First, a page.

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City Hires Cortese To Bring End To Lawsuit

Vote was 4-1

Rich Cortese, former chief of the Bingen-White Salmon Police Department, will soon be working for the city of White Salmon again.

Following an intense public hearing last Thursday evening, the White Salmon City Council voted 4-1 to hire Cortese to serve in a newly created "director of public safety" position.

In return, Cortese will drop all legal claims against the city stemming from his April 2006 termination as chief. Cortese had challenged the termination as unlawful, and a lawsuit against the city has been pending for months.

The special Thursday session, which was packed with about 80 citizens, was set up specifically to hear from the public regarding how they wanted the city to resolve the situation with Cortese and with the lawsuit.

The city was considering three possible options to resolve the Cortese case: Option 1: Let the case proceed to court and let the city take its chances with a jury; Option 2: hire Cortese to be the city's public safety director over the next 20 months in exchange for an end to any and all legal claims against the city; and Option 3: bring Cortese back as police chief, and pay current Police Chief Bruce Brending a substantial severance package equal to one-year's salary and benefits.

Mayor David Poucher invited Cortese's attorney, Bill Eling, to address the council and the public first.

Eling said he supported Option 2.

"It offers value, certainty, and fairness," Eling explained. "First of all, the city is not buying him out and he just walks away -- the city would be buying his services. There is value to the city. Second, there is certainty for Rich -- he will get his full retirement, and the city also has certainty. Its costs are capped and you can plan for them. And it gives the Police Department certainty as well. Third, Option 2 is fair. I believe Rich was not treated fairly. He woke up one day and found out he was discharged for no particular reason; just because the appointing authority decided he could do so. This put a cloud over him. By settling this case as proposed, it has an element of fairness."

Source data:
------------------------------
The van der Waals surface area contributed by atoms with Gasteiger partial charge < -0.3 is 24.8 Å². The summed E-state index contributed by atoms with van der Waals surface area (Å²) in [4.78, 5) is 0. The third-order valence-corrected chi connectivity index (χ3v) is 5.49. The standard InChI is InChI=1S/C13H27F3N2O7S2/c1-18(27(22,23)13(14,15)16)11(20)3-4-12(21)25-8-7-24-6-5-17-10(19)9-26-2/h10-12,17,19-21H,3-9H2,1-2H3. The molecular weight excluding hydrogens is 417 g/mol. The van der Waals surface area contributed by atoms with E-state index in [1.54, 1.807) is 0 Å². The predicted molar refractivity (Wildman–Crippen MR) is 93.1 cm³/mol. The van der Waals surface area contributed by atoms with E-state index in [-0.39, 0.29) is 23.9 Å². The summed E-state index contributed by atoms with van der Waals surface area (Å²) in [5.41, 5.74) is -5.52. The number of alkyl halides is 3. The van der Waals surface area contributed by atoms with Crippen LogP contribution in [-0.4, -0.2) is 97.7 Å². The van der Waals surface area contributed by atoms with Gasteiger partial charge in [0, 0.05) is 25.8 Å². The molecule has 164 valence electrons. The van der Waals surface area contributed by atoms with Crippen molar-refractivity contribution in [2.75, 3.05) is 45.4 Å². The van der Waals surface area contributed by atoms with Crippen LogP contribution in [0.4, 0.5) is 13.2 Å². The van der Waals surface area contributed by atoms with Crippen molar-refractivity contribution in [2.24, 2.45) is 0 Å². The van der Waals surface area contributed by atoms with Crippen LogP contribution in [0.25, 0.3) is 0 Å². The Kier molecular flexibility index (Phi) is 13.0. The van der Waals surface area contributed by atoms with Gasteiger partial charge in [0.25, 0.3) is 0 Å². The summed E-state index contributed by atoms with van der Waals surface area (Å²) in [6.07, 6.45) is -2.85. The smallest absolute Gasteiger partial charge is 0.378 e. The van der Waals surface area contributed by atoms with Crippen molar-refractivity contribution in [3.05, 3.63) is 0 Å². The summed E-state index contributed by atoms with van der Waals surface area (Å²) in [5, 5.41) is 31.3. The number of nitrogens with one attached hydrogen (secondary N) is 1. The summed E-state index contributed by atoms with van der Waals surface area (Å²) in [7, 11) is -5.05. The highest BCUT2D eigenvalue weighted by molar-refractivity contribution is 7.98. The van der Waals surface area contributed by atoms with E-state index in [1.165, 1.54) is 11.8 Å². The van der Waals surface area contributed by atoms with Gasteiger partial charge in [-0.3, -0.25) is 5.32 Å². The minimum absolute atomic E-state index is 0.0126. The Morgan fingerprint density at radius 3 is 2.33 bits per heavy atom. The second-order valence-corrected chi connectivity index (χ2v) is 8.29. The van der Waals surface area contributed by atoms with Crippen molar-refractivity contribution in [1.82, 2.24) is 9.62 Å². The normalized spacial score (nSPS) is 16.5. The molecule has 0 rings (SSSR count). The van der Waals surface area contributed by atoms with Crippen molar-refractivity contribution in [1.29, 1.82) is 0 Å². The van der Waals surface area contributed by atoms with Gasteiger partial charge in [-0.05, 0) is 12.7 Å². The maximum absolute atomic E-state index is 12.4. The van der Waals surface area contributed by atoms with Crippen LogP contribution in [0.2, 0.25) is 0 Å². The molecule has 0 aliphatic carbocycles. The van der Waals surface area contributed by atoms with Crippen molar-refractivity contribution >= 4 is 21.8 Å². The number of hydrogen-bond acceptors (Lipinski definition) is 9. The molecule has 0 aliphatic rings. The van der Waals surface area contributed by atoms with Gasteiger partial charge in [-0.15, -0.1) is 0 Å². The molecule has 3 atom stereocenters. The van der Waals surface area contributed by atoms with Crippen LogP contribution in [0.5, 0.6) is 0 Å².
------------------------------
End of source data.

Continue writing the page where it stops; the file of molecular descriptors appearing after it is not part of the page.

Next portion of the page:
White Salmon's attorney, Ken Woodrich, pointed out that if Option 2 was adopted by the council, it would mean the city would have a complete release from any possible lawsuits related to this case.

"It's a final settlement," Woodrich said.

Bingen-White Salmon Police Chief Bruce Brending -- who was chosen for the chief's job after Cortese's termination -- said he too supported the city taking Option 2 to resolve the ongoing legal case.

"Speaking as the leader of the Police Department and its officers, for the benefit of the community and the department, I respectfully ask the council to explore and accept the settlement option," Brending said. "I am recommending that the council accept this offer. Myself and the officers will fully support this decision."

Brending dismissed concerns that there would be tensions between the two men if Cortese were to be hired in a new role.

"There's a lot of water under the bridge, but Rich and I had a decent relationship before and I hope to re-establish that," Brending explained. "And closure will help us get staff and keep staff."

Lance Stryker, a representative of the White Salmon Fire Department, said the department's firefighters had voted to support hiring Cortese as public safety director.

"The membership does support Option 2, and will work with Mr. Cortese on this matter," said Stryker. Stryker was representing the Fire Department at the meeting because Fire Chief Bill Hunsaker was away on vacation in Europe.

Many citizens spoke during the public comment session of the meeting, and most seemed supportive of hiring Cortese in a new role.

Mike Zitur, who has been a strong supporter of Cortese since he began serving as police chief, urged the council to bring Cortese back in the public safety director position.

"It was very unjust what happened to Rich," Zitur said. "Option 2 is a good and viable option. Let's put an end to this and move forward from here."

Jaci Dietsch, a member of the city's budget committee, warned the council members about the fiscal ramifications of hiring Cortese. She pointed out there was no reason to make an "instant decision," and urged the council to wait to get more specific details about the deal.

However, Dietsch added that she recognized that if the case went to a jury, the city might stand to lose even more.

"As a responsible member of the budget committee, I'd say go with Option 2," Dietsch said. "But on a personal level, I'd like to see us go to court."

Another citizen asked whether the city had a good probability of winning in court.

"A case like this would be difficult to try," Woodrich responded. "We could potentially get tripped up over the equities in the case. There is the suggestion that the way this came about was unfair to Mr. Cortese. That's not the best position to be in."

Sandi Dickey, a member of Bingen City Council, reminded White Salmon's council members that Bingen would be contributing some of the cost of having Cortese on staff.

"Option 2 is best, and best for Bingen too," Dickey said.

Elmer Kinder urged that no more money be taken out of the budgets for the police or fire departments.

"I don't want to see any cuts in the Police Department or Fire Department as a result of this," Kinder said. "Why take money from these departments and make it worse than it already is?"

Mayor Poucher said that would not be the case.

"The police budget remains the same," Poucher said. "We will increase the budget to the amount it takes to bring Cortese back."

According to Poucher, the city has about $600,000 in its reserve fund that the city can borrow from over the next two years.